Customer Relationships Management for Improved Productivity

Customer Relationships Management for Improved Productivity

Alan D. Smith (Robert Morris University, Moon, USA)
DOI: 10.4018/IJAVET.2019040104
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Customer relationship management (CRM) is a core business strategy for most organizations. In today's global economy, it is essential for organizations to find ways of increasing their productivity. This article discusses the operations management's decision of customer relationships management. It is vital for a business to motivate its employees and use the best strategies to facilitate customer relations. The CRM-enabled strategy focuses on two organizations in the NE Ohio area: Progressive Corporation and KeyCorp Bank. The structure of this chapter is reflective of the qualitative business case study using best practices. Initially, a description of the companies' current strategies and software that promotes CRM is followed by some of its major strategic initiatives to foster the development of CRM. This basic case study approach aims to provide an understanding of the transitions, challenges, and the implementation of CRM in these organizations.
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1. Introduction

1.1. Emergence of Customer Relationship Management (CRM)

The evolution of the concept of CRM has vital implications on organizations in the 21st century. The aim of this strategy is the maintenance of long-term relationships with customers (Aguinis & Glavas, 2012; Carroll, & Shabana, 2010; Chirani, Taleghani, & Moghadam, 2012; Creel, 2012; Urbanskienė et al., 2008). The structure of this chapter is based on essential elements of the traditional best practices associated with a qualitative case study. Initially, a description of the historical aspects of CRM, then a discussion of the emergence and development of CRM as an essential business practice is followed by benefits of a CRM system. This sets the stage for a case study of two major financial firms headquartered in the NE Ohio area: Progressive Corporation and KeyCorp Bank.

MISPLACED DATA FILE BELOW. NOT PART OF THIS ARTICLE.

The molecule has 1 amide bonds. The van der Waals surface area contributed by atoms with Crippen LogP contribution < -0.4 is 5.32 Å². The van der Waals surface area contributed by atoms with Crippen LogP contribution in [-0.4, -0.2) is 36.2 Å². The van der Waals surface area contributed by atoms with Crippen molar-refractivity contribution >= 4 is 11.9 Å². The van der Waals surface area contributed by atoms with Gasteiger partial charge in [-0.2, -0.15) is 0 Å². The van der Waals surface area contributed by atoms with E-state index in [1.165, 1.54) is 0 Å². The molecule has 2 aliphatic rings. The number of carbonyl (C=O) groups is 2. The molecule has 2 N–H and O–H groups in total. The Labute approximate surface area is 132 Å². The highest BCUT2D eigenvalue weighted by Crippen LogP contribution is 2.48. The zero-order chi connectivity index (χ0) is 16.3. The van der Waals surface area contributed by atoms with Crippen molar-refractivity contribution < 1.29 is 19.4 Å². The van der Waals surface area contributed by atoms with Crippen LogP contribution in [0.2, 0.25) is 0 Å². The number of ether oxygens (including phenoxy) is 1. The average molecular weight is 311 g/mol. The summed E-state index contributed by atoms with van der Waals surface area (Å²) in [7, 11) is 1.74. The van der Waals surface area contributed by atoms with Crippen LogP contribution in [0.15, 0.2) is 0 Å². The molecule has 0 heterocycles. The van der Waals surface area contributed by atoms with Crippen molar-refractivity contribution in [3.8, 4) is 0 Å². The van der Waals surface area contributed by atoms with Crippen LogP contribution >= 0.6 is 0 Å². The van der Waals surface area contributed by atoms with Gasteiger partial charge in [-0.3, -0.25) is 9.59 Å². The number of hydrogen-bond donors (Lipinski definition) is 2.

For business success, a healthy long-term relationship with the customer is vital. Relationship building and management are leading approaches in marketing (Kamakura, Mela, Ansari, Bodapati, Fader, Iyengar, Naik, Neslin, Sun, Verhoef, Wedel, & Wilcox, 2005). CRM-embedded strategies are increasingly necessary in the improvement of a firm’s customer lifetime value (Mishra & Mishra, 2009). Understanding customer needs and offering value-added services are essential factors that set the difference between successful and non-successful companies (Urbanskienė, Žostautienė, & Chreptavičienė, 2008). The emergence of electronic forms of CRM (eCRM) has allowed firms to be proactive in considering their customer’s needs in all business aspects ensure customers’ satisfaction. Providing information on customer profiles, data, and history facilitates the strengthening of core processes of companies, specifically in service, sales, and marketing.

CRM-based initiatives focus on optimizing profitability and ensuring control over the customer by making them fell included in the business operations (Kamakura, et al., 2005). A successful customer relationships management system integrates the management of customers groups, enhances loyalty and raises the switching costs (de la Fuente Sabate & de Quevedo Puente, 2003; Mishra & Mishra, 2009). This is because information of consumer preferences provides the organization with a competitive advantage. The system benefits both customers and enterprises’ employees.

1.2. Historical Perspectives of CRM

The interest of researchers and organizations in relationship marketing emerged in the second half of the 20th century (Hsu, 2012; Mishra & Mishra, 2009). The dynamic state of the market and the changing service market sector provided significant challenges to the traditional marketing concept. The disadvantage of the traditional concept is that it did not focus on sustaining long-term relationships with market partners and customers (Urbanskienė, et al., 2008). Changing market conditions necessitate new forms of competitiveness, individual random interaction with competitors, suppliers and customer needs satisfaction (Drumwright, 1996; Kamakura, et al., 2005). The focus on marketing continually shifted towards maintaining long-term relationships from a focus on the business activity system. The shift in marketing from setting prices, creation of goods and services, and distribution, to including the marketing mix has been progressing quite well in the corporate world (Kamakura, et al., 2005). Current marketing systems also focus on supporting, maintaining and strengthening relationships with other vital market participants. This shift further led to the uprising of electronic CRM that improves customer management (Kamakura et al., 2005). These systems are essential in increasing the productivity of companies and maximizing customer satisfaction in CRM-based systems also increase the income earned by companies.

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